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This report is a study of a discovery pilot testing pattern initial disclosures in adverse action employment cases. Compared to a sample of similar cases, pilot cases did not have shorter disposition times but did have fewer discovery motions.

For the 2015 evaluation, see Report on Pilot Project Regarding Initial Discovery Protocols for Employment Cases Alleging Adverse Action (October 2015). For the pilot materials, see Pilot Project Regarding Initial Discovery Protocols for Employment Cases Alleging Adverse Action (November 2011).

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Science tutorials have developed as a tool to assist judges in managing cases that involve complex science and technology. Such tutorials provide an early opportunity for the court to learn and ask questions about relevant science and technology outside the context of motion practice. Courts should consider holding science tutorials in cases that involve recent scientific findings or newer technologies, where scientific assertions are central to claims or defenses, or when scientific or technological information is likely to play a large role in later dispositive motions. This guide provides an overview of practical considerations to help judges plan and conduct science tutorials effectively.

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This pocket guide is designed for transferee judges managing MDL proceedings that involve multiple, related class actions.

The guide assists transferee judges from the very beginning of MDL proceedings, before the judges determine whether the main focus of the litigation will be on class-related issues. Even if no class is ultimately certified, this guide can help transferee judges organize the litigation and set it on a smooth course. Topics addressed include categorization of claims and defenses, organization of counsel, the sequencing of motions practice, and settlement.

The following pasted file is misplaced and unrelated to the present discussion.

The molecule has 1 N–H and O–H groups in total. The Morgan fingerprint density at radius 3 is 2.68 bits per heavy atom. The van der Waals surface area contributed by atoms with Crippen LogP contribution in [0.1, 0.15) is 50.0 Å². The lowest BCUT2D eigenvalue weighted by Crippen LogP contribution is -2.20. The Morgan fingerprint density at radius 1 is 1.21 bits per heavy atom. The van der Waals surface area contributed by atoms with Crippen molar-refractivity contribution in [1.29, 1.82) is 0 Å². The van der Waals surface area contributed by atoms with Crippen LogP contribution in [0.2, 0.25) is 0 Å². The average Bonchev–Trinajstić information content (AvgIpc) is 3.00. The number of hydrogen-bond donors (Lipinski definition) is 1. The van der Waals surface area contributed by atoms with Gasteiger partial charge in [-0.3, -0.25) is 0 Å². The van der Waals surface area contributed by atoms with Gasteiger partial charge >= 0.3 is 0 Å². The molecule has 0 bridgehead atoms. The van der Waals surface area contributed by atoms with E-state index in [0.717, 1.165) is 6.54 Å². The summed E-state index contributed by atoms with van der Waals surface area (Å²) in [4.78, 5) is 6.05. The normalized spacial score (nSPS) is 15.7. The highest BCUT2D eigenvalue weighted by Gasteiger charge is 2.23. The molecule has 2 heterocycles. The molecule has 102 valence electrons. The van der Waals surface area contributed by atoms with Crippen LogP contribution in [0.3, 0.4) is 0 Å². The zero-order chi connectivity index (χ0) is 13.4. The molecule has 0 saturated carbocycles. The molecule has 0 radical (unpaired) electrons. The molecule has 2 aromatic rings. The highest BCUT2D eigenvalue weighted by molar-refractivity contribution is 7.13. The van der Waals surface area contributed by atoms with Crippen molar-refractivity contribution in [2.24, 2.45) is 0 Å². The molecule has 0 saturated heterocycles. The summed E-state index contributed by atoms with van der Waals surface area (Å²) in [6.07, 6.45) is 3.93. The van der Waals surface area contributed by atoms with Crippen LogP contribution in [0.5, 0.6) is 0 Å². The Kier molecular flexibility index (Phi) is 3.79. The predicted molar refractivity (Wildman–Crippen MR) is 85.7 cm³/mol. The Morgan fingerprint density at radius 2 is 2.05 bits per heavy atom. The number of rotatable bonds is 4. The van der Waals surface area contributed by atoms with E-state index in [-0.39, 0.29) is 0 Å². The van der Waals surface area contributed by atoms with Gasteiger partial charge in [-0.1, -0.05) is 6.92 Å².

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Section 923 of the Bankruptcy Code requires notice of (1) the commencement of the case, (2) an order for relief, and (3) any dismissal of the case. Section 923 further provides that such notice shall be given by publication “at least once a week for three successive weeks in at least one newspaper of general circulation within the district in which the case is commenced, and in such other newspaper having general circulation among bond dealers and holders as the court designates.”

This section includes the “Notice of the Commencement of the Case” from a variety of cases. That notice generally also includes the notice of the automatic stay and notice of the time for filing objections to the petition. It also may include notice and procedure related to other matters, such as the filing of proofs of claim and motion and hearing procedures.

This page also includes documents related to the required publication of notices and the use of websites for noticing purposes.

Notice and Websites is one of several Chapter 9 Online Repository categories.